The opinion of the court was delivered by: Sheila K. Oberto United States Magistrate Judge
ORDER DIRECTING THE CLERK TO SEND
PETITIONER A HABEAS PETITION, A CIVIL RIGHTS COMPLAINT, AND AN
APPLICATION TO PROCEED IN FORMA) PAUPERIS
ORDER REQUIRING PETITIONER TO FILE WITHIN THIRTY DAYS (1) A NOTICE OF VOLUNTARY DISMISSAL, OR (2) A PETITION OR, ALTERNATIVELY A COMPLAINT, AND TO PAY THE FILING FEE OR FILE AN IN FORMA PAUPERIS APPLICATION
Petitioner, an inmate of the California State Prison at Corcoran, California, filed a document entitled "PETITION FOR WRIT OF CERTIORARI," captioned for the "SUPREME COURT OF THE UNITED STATES EASTEREN (sic) DISTRICT." (Doc. 1, 1.) Petitioner is proceeding pro se, and the Court has authorized him to proceed in forma pauperis. The matter has been referred to the Magistrate Judge pursuant to 28 U.S.C. § 636(b)(1) and Local Rules 302 and 303.
I. Screening the Petition
Rule 4 of the Rules Governing § 2254 Cases in the United States District Courts (Habeas Rules) requires the Court to make a preliminary review of each petition for writ of habeas corpus. The Court must summarily dismiss a petition "[i]f it plainly appears from the petition and any attached exhibits that the petitioner is not entitled to relief in the district court...." Habeas Rule 4; O'Bremski v. Maass, 915 F.2d 418, 420 (9th Cir. 1990); see also Hendricks v. Vasquez, 908 F.2d 490 (9th Cir. 1990). Habeas Rule 2(c) requires that a petition 1) specify all grounds of relief available to the Petitioner; 2) state the facts supporting each ground; and 3) state the relief requested. Notice pleading is not sufficient; the petition must state facts that point to a real possibility of constitutional error. Rule 4, Advisory Committee Notes, 1976 Adoption; O'Bremski v. Maass, 915 F.2d at 420 (quoting Blackledge v. Allison, 431 U.S. 63, 75 n.7 (1977)). Allegations in a petition that are vague, conclusory, or palpably incredible are subject to summary dismissal. Hendricks v. Vasquez, 908 F.2d at 491.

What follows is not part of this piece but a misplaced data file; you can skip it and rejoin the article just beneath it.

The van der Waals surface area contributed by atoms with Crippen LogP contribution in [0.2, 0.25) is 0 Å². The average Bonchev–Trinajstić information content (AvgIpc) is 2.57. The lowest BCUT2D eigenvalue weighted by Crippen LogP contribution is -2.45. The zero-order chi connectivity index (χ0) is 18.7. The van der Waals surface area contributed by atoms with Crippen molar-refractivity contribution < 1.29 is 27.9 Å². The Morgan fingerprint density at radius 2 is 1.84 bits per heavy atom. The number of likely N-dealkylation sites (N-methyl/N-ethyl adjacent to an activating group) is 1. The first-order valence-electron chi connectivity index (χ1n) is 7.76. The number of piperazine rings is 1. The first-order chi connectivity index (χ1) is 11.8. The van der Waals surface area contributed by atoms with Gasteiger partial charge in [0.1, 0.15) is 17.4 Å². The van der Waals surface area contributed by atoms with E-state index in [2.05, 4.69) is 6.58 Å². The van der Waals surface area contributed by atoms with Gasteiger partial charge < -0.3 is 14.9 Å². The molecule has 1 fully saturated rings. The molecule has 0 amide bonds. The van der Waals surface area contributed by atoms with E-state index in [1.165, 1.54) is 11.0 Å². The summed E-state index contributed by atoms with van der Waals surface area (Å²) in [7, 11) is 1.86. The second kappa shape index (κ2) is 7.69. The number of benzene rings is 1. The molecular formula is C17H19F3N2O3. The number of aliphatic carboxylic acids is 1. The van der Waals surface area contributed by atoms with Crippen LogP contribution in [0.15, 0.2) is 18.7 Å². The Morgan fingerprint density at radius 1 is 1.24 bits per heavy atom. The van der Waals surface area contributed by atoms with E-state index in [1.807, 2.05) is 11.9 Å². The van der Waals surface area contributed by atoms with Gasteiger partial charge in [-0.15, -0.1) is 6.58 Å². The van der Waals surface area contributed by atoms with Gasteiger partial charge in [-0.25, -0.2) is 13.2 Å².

The Court may dismiss a petition for writ of habeas corpus either on its own motion under Habeas Rule 4, pursuant to the respondent's motion to dismiss, or after an answer to the petition has been filed. Advisory Committee Notes to Habeas Rule 8, 1976 Adoption; see, Herbst v. Cook, 260 F.3d 1039, 1042-43 (9th Cir. 2001). A petition for habeas corpus should not be dismissed without leave to amend unless it appears that no tenable claim for relief can be pleaded were such leave granted. Jarvis v. Nelson, 440 F.2d 13, 14 (9th Cir. 1971).
Here, the petition is uncertain in several material respects. Because of these uncertainties, the Court is unable to screen the petition or otherwise to proceed with the action.
It is unclear whether Petitioner intended to file for relief in this Court, and if so, what type of relief Petitioner would be seeking from this Court. The designation of the court Petitioner intended to file his petition in is uncertain. The title "SUPREME COURT OF THE UNITED STATES EASTEREN DISTRICT," (pet. 1) appears to refer to the Supreme Court and not to this Court, which is a United States District Court. However, the apparent reference to the Eastern District may indicate that Petitioner is in fact seeking to file his petition in this court.